Katie Mackay is the Equal Opportunities and Welfare Officer for the SU Exec at the University of Nottingham. Week One represents one of the busiest times of her year as she is responsible, amongst many other things, for Easy Tiger, the campaign promoting safe sex and alcohol awareness that we have all seen on many a night out. We spoke to her at the beginning of Week One to get the thoughts of the SU Exec about Easy Tiger.

Firstly and very simply, why is Easy Tiger a Tiger?

There isn’t a special reason why the campaign has a tiger representing it, but the reasons for such a character are that it is colourful, individual, instantly recognisable and fluffy! The tiger is a vital point of visible branding for the campaign as he stands out to students during the hectic period of Week One, and is also something that people want to hug, or take a picture with, which is great exposure too!

As the SU Exec member in charge of Easy Tiger, what do YOU think Easy Tiger is all about?

Easy Tiger is a campaign set up by the SU to encourage Safe Sex and alcohol awareness. It was set up around the turn of the millennium after shocking figures of increased abortion and STI rates emerged. Easy Tiger isn’t trying to stop people having a good time – quite the opposite. We promote safe sex in order for students to avoid the devastating issues of STIs and unplanned pregnancy by handing out condoms, and promote alcohol awareness to promote moderation and sensibility in drinking, and to try and prevent drink spiking with the handing out of spikeys. Of course, anyone can get a sticker, flyer or just have a chat!

Do you think that Easy Tiger has had a marked effect on the Student Body?

Yes, absolutely. The effect we have is instantly recognisable, as we always use the visual awareness of Easy Tiger to promote the ideals of the campaign, so students are always getting the message. Also, a Week One survey is being carried out this year to determine things such as this, so we have our fingers crossed that Easy Tiger will have had a really positive effect with students!

What would you improve about Easy Tiger?

Well, for starters, I’d make the suit more comfortable! Aside from being boiling hot inside a nightclub, you can barely see out of it! I’d also like to maintain the presence of the campaign at the same level for the entire year, and along with that, generate more flyers, stickers, t-shirts and overall awareness of the message. We have been working really hard to get nightclubs and bars in Nottingham to promote the message by wearing t-shirts behind the bar, which is great, and something we’d really like to progress with. Plus, many clubs have agreed to have STI testing stands in the building, which is an interesting step forward.

Do you have any personal Easy Tiger memories?

Aside from being incredibly hot and unable to see who’s pushing/hugging you? Of course, when you’re on the nights out, you can have loads of fun with your co-reps trying to see who can get the most stickers out, and even have competitions to see who can hand out the most condoms! On a more personal note, I was at the Freshers’ Final Party when Vernon Kay was DJing, he saw my face all painted like a tiger, and the rest as they say, is history. He looked at me and smiled. Oh yes.

Are there any other things that you would like to fall under the Easy Tiger banner?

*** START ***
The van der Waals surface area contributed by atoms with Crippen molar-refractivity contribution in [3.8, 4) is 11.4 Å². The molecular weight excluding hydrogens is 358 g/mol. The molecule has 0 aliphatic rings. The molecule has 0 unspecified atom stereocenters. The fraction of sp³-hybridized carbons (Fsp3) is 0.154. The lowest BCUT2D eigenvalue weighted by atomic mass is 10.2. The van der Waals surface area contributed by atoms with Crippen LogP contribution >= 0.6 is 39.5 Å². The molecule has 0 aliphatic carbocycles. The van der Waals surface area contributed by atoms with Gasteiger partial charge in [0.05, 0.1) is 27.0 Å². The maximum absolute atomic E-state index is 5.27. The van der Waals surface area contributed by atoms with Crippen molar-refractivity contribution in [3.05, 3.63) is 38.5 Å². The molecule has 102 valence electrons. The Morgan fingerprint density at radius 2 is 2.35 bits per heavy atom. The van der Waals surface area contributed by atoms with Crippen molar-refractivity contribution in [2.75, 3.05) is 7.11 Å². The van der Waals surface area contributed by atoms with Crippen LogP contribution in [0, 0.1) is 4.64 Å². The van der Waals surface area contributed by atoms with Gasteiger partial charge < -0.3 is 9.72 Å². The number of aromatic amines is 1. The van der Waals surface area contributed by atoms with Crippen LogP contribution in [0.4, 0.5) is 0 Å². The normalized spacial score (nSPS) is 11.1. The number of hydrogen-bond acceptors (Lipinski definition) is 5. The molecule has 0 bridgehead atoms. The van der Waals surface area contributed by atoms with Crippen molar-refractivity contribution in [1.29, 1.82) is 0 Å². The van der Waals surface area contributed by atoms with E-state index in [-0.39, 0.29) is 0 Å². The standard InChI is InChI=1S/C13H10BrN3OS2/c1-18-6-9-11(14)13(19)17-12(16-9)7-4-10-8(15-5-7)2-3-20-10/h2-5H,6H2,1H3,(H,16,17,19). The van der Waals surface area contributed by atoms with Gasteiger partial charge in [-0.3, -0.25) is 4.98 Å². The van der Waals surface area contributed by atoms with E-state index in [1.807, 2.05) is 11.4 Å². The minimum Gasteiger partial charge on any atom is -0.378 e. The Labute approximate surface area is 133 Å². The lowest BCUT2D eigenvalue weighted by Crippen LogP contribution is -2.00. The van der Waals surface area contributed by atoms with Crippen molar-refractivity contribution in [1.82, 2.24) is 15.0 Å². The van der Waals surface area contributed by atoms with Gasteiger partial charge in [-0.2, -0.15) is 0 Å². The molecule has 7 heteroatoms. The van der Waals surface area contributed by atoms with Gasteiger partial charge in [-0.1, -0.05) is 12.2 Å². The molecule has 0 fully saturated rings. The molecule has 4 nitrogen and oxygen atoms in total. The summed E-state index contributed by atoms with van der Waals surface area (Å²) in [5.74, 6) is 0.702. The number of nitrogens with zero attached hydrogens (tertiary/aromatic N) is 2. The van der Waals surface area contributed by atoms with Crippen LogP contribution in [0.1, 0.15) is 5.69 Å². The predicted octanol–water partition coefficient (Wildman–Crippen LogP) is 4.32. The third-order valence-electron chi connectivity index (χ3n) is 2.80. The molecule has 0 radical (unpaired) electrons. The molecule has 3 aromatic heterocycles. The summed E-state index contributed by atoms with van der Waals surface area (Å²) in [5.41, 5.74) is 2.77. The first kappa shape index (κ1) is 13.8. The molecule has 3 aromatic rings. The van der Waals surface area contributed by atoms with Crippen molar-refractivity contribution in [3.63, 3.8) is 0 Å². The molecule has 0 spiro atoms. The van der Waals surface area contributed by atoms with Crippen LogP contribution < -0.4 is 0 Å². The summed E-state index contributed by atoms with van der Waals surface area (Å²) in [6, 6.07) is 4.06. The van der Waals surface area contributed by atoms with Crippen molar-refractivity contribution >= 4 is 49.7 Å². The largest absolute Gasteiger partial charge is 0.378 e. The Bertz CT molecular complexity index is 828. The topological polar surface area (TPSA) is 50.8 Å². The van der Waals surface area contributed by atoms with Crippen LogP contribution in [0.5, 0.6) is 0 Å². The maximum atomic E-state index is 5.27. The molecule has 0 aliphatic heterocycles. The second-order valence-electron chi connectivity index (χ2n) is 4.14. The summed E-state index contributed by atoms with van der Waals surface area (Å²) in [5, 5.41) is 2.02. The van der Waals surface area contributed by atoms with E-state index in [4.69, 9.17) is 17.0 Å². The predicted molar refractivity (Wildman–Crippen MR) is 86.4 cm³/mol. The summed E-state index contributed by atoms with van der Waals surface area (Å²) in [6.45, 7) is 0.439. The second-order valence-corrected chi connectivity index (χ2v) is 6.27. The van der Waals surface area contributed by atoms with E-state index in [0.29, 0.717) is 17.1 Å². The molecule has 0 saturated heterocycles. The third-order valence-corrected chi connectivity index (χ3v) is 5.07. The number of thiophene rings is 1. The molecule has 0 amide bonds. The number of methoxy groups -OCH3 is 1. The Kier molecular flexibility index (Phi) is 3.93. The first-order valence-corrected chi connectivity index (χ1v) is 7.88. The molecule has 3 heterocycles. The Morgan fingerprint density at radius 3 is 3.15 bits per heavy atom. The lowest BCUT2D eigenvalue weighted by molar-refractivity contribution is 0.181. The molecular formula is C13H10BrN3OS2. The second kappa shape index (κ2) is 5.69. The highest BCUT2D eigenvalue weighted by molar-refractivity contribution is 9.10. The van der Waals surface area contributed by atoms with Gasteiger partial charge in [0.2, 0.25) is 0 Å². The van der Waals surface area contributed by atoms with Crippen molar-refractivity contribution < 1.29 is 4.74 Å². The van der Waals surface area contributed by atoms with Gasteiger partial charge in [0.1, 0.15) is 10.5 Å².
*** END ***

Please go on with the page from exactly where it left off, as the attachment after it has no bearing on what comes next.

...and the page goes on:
I think that right now, we don’t want to confuse the message of Easy Tiger. We have two, very clear messages of Alcohol Awareness and Safe Sex, and they are associated with this campaign. However, I’d love to set up a new campaign if we had the resources, that offered counselling services, and also one that focused on the subject of drugs awareness. They would be very different so as not to clash with Easy Tiger, but still very important messages to get out there.

Why is it important for people to listen to Easy Tiger?

It’s a fun idea with a serious message. We are there in principle to uphold the laws of the SU, but we choose to do it in such a way that students respond positively and find it accessible. We are fellow students, and it is much easier to interact with one of your peers that perhaps you might think. We aren’t just there to stick a condom in your hand too. We really like talking to people on nights out, and listening as well!

Do you run all year?

The figures I mentioned earlier stemmed from times like Week One, so the bulk of the campaign’s focus is on Week One. We would love to keep it up all year, and you might just see Easy Tiger popping up at some hall events as the year goes on!

How easy is it for people to find Easy Tiger or someone to talk to?

During Week One, it’s really great that all first year students have their Week One reps. They are picked because they are kind and compassionate people, as well as being really fun too! In addition, your JCR Welfare Reps are at halls all year, and can always be spoken to. Easy Tiger is present at all Week One club nights, some hall dinners and lots of the alternative nights that Week One offers such as Quizzes, and there is always an Easy Tiger Rep to talk to in those situations.

Can anyone volunteer for Easy Tiger?

Yes. Come down to the Student Volunteers Centre in the Portland Building, or join the Easy Tiger 2010 group on Facebook. If you want to speak to me directly, e-mail me at [email protected]

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9 Comments

  1. Rob
    September 24, 2010 at 13:00 — Reply

    This SU treats its students like children. I of course had never heard of ‘safe sex’ or the ‘effects of alcohol’ until I saw a busy body student dress up like a tiger and nudge me in the ‘correct’ direction. Where is the student radicalism of the past? Now its all this bullshit moralising and interference with students lives, I dont need the SU to give a shit about my sexual health or how much alcohol I consume.

  2. David
    September 24, 2010 at 14:22 — Reply